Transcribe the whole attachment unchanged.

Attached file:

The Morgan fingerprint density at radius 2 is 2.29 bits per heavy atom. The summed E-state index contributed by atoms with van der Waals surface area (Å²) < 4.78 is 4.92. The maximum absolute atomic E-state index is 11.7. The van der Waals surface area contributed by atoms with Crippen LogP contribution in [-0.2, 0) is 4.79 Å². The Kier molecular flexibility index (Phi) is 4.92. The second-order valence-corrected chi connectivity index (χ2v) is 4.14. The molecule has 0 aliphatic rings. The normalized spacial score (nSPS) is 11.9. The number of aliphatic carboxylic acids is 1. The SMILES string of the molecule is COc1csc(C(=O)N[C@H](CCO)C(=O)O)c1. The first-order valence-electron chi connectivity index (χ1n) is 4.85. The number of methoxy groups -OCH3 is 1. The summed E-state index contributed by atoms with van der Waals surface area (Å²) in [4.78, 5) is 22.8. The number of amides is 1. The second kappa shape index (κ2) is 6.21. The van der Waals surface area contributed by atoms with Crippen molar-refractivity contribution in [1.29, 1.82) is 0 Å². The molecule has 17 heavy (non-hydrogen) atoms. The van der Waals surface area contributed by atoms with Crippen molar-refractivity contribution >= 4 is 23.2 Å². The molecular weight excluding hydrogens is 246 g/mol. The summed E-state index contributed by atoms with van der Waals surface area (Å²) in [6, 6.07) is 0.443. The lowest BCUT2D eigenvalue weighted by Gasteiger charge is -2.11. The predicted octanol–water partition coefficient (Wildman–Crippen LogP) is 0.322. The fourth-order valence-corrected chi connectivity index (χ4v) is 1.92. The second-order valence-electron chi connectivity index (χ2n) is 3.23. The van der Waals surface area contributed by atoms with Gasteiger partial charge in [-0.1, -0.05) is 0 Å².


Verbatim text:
The Morgan fingerprint density at radius 2 is 2.29 bits per heavy atom. The summed E-state index contributed by atoms with van der Waals surface area (Å²) < 4.78 is 4.92. The maximum absolute atomic E-state index is 11.7. The van der Waals surface area contributed by atoms with Crippen LogP contribution in [-0.2, 0) is 4.79 Å². The Kier molecular flexibility index (Phi) is 4.92. The second-order valence-corrected chi connectivity index (χ2v) is 4.14. The molecule has 0 aliphatic rings. The normalized spacial score (nSPS) is 11.9. The number of aliphatic carboxylic acids is 1. The SMILES string of the molecule is COc1csc(C(=O)N[C@H](CCO)C(=O)O)c1. The first-order valence-electron chi connectivity index (χ1n) is 4.85. The number of methoxy groups -OCH3 is 1. The summed E-state index contributed by atoms with van der Waals surface area (Å²) in [4.78, 5) is 22.8. The number of amides is 1. The second kappa shape index (κ2) is 6.21. The van der Waals surface area contributed by atoms with Crippen molar-refractivity contribution in [1.29, 1.82) is 0 Å². The molecule has 17 heavy (non-hydrogen) atoms. The van der Waals surface area contributed by atoms with Crippen molar-refractivity contribution >= 4 is 23.2 Å². The molecular weight excluding hydrogens is 246 g/mol. The summed E-state index contributed by atoms with van der Waals surface area (Å²) in [6, 6.07) is 0.443. The lowest BCUT2D eigenvalue weighted by Gasteiger charge is -2.11. The predicted octanol–water partition coefficient (Wildman–Crippen LogP) is 0.322. The fourth-order valence-corrected chi connectivity index (χ4v) is 1.92. The second-order valence-electron chi connectivity index (χ2n) is 3.23. The van der Waals surface area contributed by atoms with Gasteiger partial charge in [-0.1, -0.05) is 0 Å².